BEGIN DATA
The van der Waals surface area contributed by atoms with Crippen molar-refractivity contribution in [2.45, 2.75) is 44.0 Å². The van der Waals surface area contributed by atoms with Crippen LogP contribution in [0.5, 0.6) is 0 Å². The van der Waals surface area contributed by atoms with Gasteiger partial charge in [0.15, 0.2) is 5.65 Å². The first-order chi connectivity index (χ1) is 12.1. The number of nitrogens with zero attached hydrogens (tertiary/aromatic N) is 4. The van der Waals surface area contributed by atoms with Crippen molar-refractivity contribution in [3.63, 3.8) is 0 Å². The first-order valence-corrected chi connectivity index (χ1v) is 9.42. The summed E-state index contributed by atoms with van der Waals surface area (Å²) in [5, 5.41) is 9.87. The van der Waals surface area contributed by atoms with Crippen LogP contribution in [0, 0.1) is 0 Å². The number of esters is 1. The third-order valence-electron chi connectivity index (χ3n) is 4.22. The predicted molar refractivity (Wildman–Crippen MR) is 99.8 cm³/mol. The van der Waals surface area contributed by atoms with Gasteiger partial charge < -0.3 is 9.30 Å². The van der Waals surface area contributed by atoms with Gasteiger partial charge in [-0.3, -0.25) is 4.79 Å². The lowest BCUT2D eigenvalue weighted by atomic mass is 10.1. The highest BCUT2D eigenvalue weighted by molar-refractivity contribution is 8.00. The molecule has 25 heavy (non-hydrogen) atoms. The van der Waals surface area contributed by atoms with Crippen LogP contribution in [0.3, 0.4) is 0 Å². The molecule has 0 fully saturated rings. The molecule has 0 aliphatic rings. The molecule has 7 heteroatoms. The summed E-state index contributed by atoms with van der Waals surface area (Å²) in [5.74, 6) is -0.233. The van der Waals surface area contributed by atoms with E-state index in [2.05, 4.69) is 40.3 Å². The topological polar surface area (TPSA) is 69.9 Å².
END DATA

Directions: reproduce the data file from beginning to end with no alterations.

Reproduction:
The van der Waals surface area contributed by atoms with Crippen molar-refractivity contribution in [2.45, 2.75) is 44.0 Å². The van der Waals surface area contributed by atoms with Crippen LogP contribution in [0.5, 0.6) is 0 Å². The van der Waals surface area contributed by atoms with Gasteiger partial charge in [0.15, 0.2) is 5.65 Å². The first-order chi connectivity index (χ1) is 12.1. The number of nitrogens with zero attached hydrogens (tertiary/aromatic N) is 4. The van der Waals surface area contributed by atoms with Crippen molar-refractivity contribution in [3.63, 3.8) is 0 Å². The first-order valence-corrected chi connectivity index (χ1v) is 9.42. The summed E-state index contributed by atoms with van der Waals surface area (Å²) in [5, 5.41) is 9.87. The van der Waals surface area contributed by atoms with Crippen LogP contribution in [0, 0.1) is 0 Å². The number of esters is 1. The third-order valence-electron chi connectivity index (χ3n) is 4.22. The predicted molar refractivity (Wildman–Crippen MR) is 99.8 cm³/mol. The van der Waals surface area contributed by atoms with Gasteiger partial charge < -0.3 is 9.30 Å². The van der Waals surface area contributed by atoms with Gasteiger partial charge in [-0.3, -0.25) is 4.79 Å². The lowest BCUT2D eigenvalue weighted by atomic mass is 10.1. The highest BCUT2D eigenvalue weighted by molar-refractivity contribution is 8.00. The molecule has 25 heavy (non-hydrogen) atoms. The van der Waals surface area contributed by atoms with Crippen LogP contribution in [0.3, 0.4) is 0 Å². The molecule has 0 fully saturated rings. The molecule has 0 aliphatic rings. The molecule has 7 heteroatoms. The summed E-state index contributed by atoms with van der Waals surface area (Å²) in [5.74, 6) is -0.233. The van der Waals surface area contributed by atoms with E-state index in [2.05, 4.69) is 40.3 Å². The topological polar surface area (TPSA) is 69.9 Å².